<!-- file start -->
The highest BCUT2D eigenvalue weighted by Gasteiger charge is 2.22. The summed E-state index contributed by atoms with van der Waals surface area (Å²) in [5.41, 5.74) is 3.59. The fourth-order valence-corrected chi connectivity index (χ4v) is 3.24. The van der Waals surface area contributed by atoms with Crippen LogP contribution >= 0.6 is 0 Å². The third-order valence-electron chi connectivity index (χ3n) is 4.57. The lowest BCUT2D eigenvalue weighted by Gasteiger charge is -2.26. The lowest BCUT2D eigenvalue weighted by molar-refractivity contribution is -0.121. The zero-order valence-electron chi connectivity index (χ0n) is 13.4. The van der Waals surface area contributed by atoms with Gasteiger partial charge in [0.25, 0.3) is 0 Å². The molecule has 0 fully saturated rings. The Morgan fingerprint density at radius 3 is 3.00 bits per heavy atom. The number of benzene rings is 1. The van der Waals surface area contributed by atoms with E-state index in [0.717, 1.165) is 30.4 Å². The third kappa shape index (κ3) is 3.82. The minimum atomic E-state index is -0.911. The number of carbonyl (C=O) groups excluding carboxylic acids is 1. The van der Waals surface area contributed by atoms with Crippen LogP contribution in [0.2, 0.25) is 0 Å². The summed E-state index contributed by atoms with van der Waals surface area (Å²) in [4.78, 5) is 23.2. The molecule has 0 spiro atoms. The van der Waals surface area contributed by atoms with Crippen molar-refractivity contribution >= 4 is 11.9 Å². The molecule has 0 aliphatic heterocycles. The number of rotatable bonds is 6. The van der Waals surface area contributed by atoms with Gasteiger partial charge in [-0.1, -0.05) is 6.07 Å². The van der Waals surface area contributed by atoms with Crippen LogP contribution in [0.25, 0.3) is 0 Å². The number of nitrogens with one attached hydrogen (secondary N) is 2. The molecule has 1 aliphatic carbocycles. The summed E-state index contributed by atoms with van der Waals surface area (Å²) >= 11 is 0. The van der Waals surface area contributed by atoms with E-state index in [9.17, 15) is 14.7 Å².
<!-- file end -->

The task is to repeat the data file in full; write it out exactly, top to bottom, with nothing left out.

The highest BCUT2D eigenvalue weighted by Gasteiger charge is 2.22. The summed E-state index contributed by atoms with van der Waals surface area (Å²) in [5.41, 5.74) is 3.59. The fourth-order valence-corrected chi connectivity index (χ4v) is 3.24. The van der Waals surface area contributed by atoms with Crippen LogP contribution >= 0.6 is 0 Å². The third-order valence-electron chi connectivity index (χ3n) is 4.57. The lowest BCUT2D eigenvalue weighted by Gasteiger charge is -2.26. The lowest BCUT2D eigenvalue weighted by molar-refractivity contribution is -0.121. The zero-order valence-electron chi connectivity index (χ0n) is 13.4. The van der Waals surface area contributed by atoms with Gasteiger partial charge in [0.25, 0.3) is 0 Å². The molecule has 0 fully saturated rings. The Morgan fingerprint density at radius 3 is 3.00 bits per heavy atom. The number of benzene rings is 1. The van der Waals surface area contributed by atoms with E-state index in [0.717, 1.165) is 30.4 Å². The third kappa shape index (κ3) is 3.82. The minimum atomic E-state index is -0.911. The number of carbonyl (C=O) groups excluding carboxylic acids is 1. The van der Waals surface area contributed by atoms with Crippen LogP contribution in [0.2, 0.25) is 0 Å². The summed E-state index contributed by atoms with van der Waals surface area (Å²) in [4.78, 5) is 23.2. The molecule has 0 spiro atoms. The van der Waals surface area contributed by atoms with Crippen molar-refractivity contribution >= 4 is 11.9 Å². The molecule has 0 aliphatic heterocycles. The number of rotatable bonds is 6. The van der Waals surface area contributed by atoms with Gasteiger partial charge in [-0.1, -0.05) is 6.07 Å². The van der Waals surface area contributed by atoms with Crippen LogP contribution in [0.25, 0.3) is 0 Å². The number of nitrogens with one attached hydrogen (secondary N) is 2. The molecule has 1 aliphatic carbocycles. The summed E-state index contributed by atoms with van der Waals surface area (Å²) >= 11 is 0. The van der Waals surface area contributed by atoms with E-state index in [9.17, 15) is 14.7 Å².